AUBURN – Two of the state’s policy behemoths battled over breakfast Thursday in a TABOR debate sponsored by the Androscoggin County Chamber of Commerce.

Bill Becker from the Maine Heritage Policy Center and Kit St. John of the Maine Center for Economic Policy brought their traveling Taxpayer Bill of Rights show to Martindale Country Club in Auburn.

They played to a packed house. The debate, which was part of the chamber’s regular breakfast meeting, was sold out weeks in advance and attracted a standing-room only crowd of almost 250.

For the political leaders and activists in the room, the show was a rerun of the arguments about TABOR that have been playing out at policy forums for months.

But for much of the crowd – the small business owners who make up the majority of the chamber’s membership – it was an introduction to the intricacies of the citizen initiative that would strictly limit local and state spending and taxation, and require a two-thirds vote of a city council or board of selectmen and then a referendum to override the restrictions.

The format was straightforward. The chamber’s policy advisory committee developed a list of questions that each man had a chance to answer before they took written questions from the audience.

The central theme of all the questions centered around whether TABOR would require cuts in municipal and school budgets or whether it simply mandates the ability of the budget to grow.

Speaking in favor of TABOR, Becker said that there’s nothing in the proposed law that would force budgets to move backward.

“This limits growth, but does nothing more,” Becker said. “It gives taxpayers greater say in how much government can grow.”

St. John, who spoke against TABOR, said the question of whether the bill would require cuts is a central disagreement between proponents and opponents. “The conclusion of most municipal attorneys is that they would have to adjust budgets down if they lose population or assessed value.”

St. John used the example of Old Town, which lost a substantial amount of its valuation due to the closing of the Georgia Pacific mill. “Old Town had a reduction of value of 17 percent,” he said.

The issue remained unsettled, with both sides urging people to read the bill and decide for themselves.

Bob Bernier of Auburn walked into the debate with a favorable opinion of TABOR and left the same way.

Bernier, who is a member of the Small Property Owners Association of Auburn, said he has read the proposal and thinks it’s a valuable step in controlling government growth, but said for people who haven’t made up their minds, it might boil down to whose information they’re going to believe.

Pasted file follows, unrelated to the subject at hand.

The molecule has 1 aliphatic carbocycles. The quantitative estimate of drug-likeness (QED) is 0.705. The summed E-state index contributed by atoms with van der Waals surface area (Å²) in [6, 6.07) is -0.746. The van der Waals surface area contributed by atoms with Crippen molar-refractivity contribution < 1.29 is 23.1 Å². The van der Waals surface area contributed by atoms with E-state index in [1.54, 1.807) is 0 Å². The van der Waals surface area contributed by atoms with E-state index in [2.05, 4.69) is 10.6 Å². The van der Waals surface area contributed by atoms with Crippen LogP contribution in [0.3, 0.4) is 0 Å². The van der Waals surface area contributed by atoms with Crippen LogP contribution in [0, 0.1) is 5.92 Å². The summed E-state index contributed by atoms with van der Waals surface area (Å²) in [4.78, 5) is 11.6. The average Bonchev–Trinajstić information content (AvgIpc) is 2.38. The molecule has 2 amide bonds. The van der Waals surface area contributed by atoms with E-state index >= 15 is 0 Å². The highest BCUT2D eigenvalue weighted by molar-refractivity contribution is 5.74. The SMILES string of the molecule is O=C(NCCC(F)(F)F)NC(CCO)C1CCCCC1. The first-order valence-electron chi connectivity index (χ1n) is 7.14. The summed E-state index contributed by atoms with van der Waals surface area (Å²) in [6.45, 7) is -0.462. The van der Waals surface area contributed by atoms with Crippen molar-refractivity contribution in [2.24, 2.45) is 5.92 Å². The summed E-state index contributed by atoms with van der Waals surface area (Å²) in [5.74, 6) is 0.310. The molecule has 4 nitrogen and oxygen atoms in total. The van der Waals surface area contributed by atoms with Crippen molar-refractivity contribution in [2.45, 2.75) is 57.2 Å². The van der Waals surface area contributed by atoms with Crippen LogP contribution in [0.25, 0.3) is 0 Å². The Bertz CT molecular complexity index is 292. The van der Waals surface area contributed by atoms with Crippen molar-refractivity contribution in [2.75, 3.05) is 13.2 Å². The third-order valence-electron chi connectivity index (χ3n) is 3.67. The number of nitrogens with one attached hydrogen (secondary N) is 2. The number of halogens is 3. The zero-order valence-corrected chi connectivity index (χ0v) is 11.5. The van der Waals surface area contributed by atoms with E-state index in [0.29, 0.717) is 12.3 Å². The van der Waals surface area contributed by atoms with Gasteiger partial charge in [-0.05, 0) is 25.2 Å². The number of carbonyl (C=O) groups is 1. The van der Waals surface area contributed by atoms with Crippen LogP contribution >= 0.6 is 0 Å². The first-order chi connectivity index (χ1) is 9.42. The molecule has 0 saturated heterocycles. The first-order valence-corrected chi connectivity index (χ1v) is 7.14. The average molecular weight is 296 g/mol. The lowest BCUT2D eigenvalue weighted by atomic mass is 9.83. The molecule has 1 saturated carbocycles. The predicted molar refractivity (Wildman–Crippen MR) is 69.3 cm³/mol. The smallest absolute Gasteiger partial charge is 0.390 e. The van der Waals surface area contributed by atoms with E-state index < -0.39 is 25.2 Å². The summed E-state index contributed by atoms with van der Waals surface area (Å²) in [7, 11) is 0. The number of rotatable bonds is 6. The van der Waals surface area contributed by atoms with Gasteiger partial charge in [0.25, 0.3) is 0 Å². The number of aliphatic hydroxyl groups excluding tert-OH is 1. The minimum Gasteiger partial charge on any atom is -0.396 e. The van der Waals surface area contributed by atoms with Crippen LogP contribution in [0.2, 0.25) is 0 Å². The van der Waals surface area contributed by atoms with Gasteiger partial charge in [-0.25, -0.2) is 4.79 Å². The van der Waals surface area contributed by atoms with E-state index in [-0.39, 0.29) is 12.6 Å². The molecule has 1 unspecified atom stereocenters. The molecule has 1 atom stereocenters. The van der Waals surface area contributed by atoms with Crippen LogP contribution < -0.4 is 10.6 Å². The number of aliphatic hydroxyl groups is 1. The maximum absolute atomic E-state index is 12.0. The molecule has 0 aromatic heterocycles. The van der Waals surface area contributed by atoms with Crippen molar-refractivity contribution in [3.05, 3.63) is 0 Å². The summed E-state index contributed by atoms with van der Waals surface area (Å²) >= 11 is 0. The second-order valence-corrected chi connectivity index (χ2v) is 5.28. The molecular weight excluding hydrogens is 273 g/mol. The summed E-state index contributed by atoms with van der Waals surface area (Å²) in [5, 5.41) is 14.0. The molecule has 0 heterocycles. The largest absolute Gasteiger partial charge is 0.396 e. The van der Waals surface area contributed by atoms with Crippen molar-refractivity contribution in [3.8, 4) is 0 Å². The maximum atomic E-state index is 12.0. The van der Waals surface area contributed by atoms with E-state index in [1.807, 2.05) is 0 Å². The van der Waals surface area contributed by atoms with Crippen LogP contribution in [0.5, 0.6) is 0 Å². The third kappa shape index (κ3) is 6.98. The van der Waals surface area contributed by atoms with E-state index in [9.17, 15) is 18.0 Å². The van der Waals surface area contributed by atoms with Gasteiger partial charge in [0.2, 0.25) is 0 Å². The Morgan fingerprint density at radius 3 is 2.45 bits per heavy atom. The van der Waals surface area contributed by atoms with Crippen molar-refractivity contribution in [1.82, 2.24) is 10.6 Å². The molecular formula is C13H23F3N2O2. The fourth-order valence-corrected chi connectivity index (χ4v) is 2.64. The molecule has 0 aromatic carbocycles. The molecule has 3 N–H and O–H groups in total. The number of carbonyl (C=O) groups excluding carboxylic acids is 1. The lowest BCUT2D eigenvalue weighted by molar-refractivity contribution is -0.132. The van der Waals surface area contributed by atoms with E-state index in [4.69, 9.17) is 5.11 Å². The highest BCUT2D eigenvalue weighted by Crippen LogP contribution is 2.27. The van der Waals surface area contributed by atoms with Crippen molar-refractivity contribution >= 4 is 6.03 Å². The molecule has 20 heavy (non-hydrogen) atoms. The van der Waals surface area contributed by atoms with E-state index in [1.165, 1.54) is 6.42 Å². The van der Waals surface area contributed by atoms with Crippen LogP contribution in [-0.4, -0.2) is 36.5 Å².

The hourlong debate also addressed questions about the bill’s particulars and left unresolved some of the finer points that will either be in the hands of lawmakers or the courts.

At its core, TABOR is based on a constitutional amendment that was adopted by Colorado voters in 1992. In 2005, voters suspended parts of the amendment for five years, allowing the state to exceed spending caps.

Maine’s version of the law has a two-step process for voters to override spending limits set by formulas, which are based on the Consumer Price Index, population and valuation, and on increasing taxes and fees. First, the governing body – a city council, board of selectmen or town meeting – would have to approve the increase by a two-thirds vote. Then the override would have to be approved by a referendum.

St. John argued that the proposal creates minority rule, where just a few people can block a vote from ever reaching the community. Becker countered that TABOR is all about giving power to the taxpayers.

“The Taxpayer Bill of Rights is very generous,” Becker said, “because not only does it allow for growth, but it asks individual communities, ‘What do you want to do?'”

According to St. John, the evidence of what TABOR will mean to Maine is in Colorado.

“There were more than 1,100 groups involved in their campaign to suspend TABOR,” St. John said, citing big cuts in public support for higher education, infrastructure and other government services.

Larry Gilbert, former chief of police in Lewiston and a potential mayoral candidate in the city, attended the chamber breakfast.

“Once people hear how the bill will impact them, TABOR will lose support,” Gilbert said. “The services that people want have a cost. … As the speakers said, people are angry, but decisions that are made in anger aren’t usually good decisions.”

Chip Morrison, president of the chamber, said the large crowd demonstrated the interest in TABOR.

“This is a huge issue,” Morrison said. “It’s helpful to a lot of people who haven’t heard any of this before.”

The chamber will decide later this month whether to take a position on TABOR or remain neutral, Morrison said.

TABOR will be on the Nov. 7 ballot as Question 1.

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